Archive for the ‘Seasonal foods’ Category

Rita-Wild-Illust_2017-05_WEBRita Wild stresses that she is not, by any stretch of the imagination, a capitalist. Shaped by several decades working in the community sector, Rita has long been an advocate for social change. Recognising economic viability, however, as a major key to sustainability has led Rita down a more entrepreneurial path. When Rita, a former vegetarian, began eating meat again she found it difficult to source affordable, organic produce in Northern Ireland. That’s when the idea for the organic box scheme, BOXA, began to form. It wasn’t an immediate transition and a lot of soul searching went into the best format to adopt for the business. One thing Rita was certain of – she would run it as a “benevolent dictatorship”. Many years of serving her fellow citizens through committee consensus convinced Rita that her new venture would best perform with an individual at the helm.

Rita has been delivering organic and ethically-reared beef, wild venison, lamb, chicken, pork and fish directly from producer to plate now for five years. By bulk buying and eliminating the middleman it means the farmer or fisherman earns a fair price while the consumer pays competitive rates for food that is local, traceable, and of the highest standard. Flying in the face of conventional business, BOXA has minimal overheads. No fancy website (a facebook page does very nicely thank-you), no admin or marketing costs, no branding or packaging, just a simple monthly email to the 400-plus customers, outlining what’s on offer. This ensures that the organic produce is reasonable priced and more accessible than its supermarket counterparts.

The enterprise started cautiously. With a side of organic beef in hand Rita picked up the phone and found 10 people willing to share it. It is with the same personal engagement that Rita runs her business today, earning her a great deal of trust from both producers and buyers. The meat is flash frozen in large family packs, insulated with sheep’s wool and delivered to a single collection point for pick-up. “potential BOXA customers must be prepared to change their eating and buying habits. It is not like going to the butcher to buy a single lamb chop. You have to take it as it comes. We’re talking, for instance, half a lamb. There is no convenient solution.”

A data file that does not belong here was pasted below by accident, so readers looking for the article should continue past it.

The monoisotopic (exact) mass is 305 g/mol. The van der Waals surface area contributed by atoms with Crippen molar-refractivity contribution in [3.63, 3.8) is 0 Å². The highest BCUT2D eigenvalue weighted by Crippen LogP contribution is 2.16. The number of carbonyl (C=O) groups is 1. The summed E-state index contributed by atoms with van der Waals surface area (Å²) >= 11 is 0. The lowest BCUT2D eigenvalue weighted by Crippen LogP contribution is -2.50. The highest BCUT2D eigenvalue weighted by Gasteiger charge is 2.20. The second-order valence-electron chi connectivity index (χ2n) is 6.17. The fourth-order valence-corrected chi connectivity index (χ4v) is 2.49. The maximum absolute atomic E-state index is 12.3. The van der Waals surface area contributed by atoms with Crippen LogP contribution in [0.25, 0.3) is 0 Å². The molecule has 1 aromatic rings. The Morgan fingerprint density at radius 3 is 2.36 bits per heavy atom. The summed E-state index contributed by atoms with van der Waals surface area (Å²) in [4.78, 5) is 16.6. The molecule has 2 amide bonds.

Her buyers travel on a given day each month to collect their BOXA goodies from Ballylagon Organic Farm, located 20 minutes outside Belfast. Up to now payment was only made on collection and Rita has rarely been let down by a non-showing customer- testimony to the success of her hands-on customer relations. The option to pre-pay online has since become available. The price of a box of meat has been sensibly calculated by totting up the precise cost of rearing, caring for and slaughtering the animal and then adding a fair mark-up for the farmer to cover their labour, time and investment. Rita then charges 10% commission to the producer and 10% handling fee to the buyer. No hidden costs.

It’s all about making organic food mainstream. It’s also about keeping food local, accessible and simple. Farmed as it was in our grandparents’ day without the intervention of chemicals. We need more inspirational food rebels like Rita Wild to fight the system, question bureaucracy and remind us what real food tastes like.

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Karen-Nolan_Food-Producer-farmerHave you ever stared at a plastic-wrapped chicken in your local supermarket wondering what exactly “farm-fresh” means? Two words, selected to conjure up images of a healthy, outdoor environment. They may even be accompanied by a charming illustration of rural idyll. Together they imply traditional farming methods and salt-of-the-earth values of a farmer concerned for the welfare of his livestock and the quality of his produce. That may very well be the case, but placing “farm fresh” on the label does not guarantee that its contents ever had access to the great outdoors or even a particularly pleasant existence.

The chicken did originate from some class of a farm and there is no denying its freshness, but that is not telling us the whole story. Was it free to roam outdoors and scratch the earth as is its natural disposition? Not likely if the label does’t read “free-range”. Was the bird raised in the stated country of origin or was it just just packed there? Is it possible that it was fed hormones, antibiotics or GMO grain? Without organic certification who can tell. While consumers are not openly lied to, larger brands tend to gloss over the cold, hard facts of how our food has been treated before it hits the supermarket shelves. The unbridled truth may not make for easy digestion and many people prefer not to ask too many questions.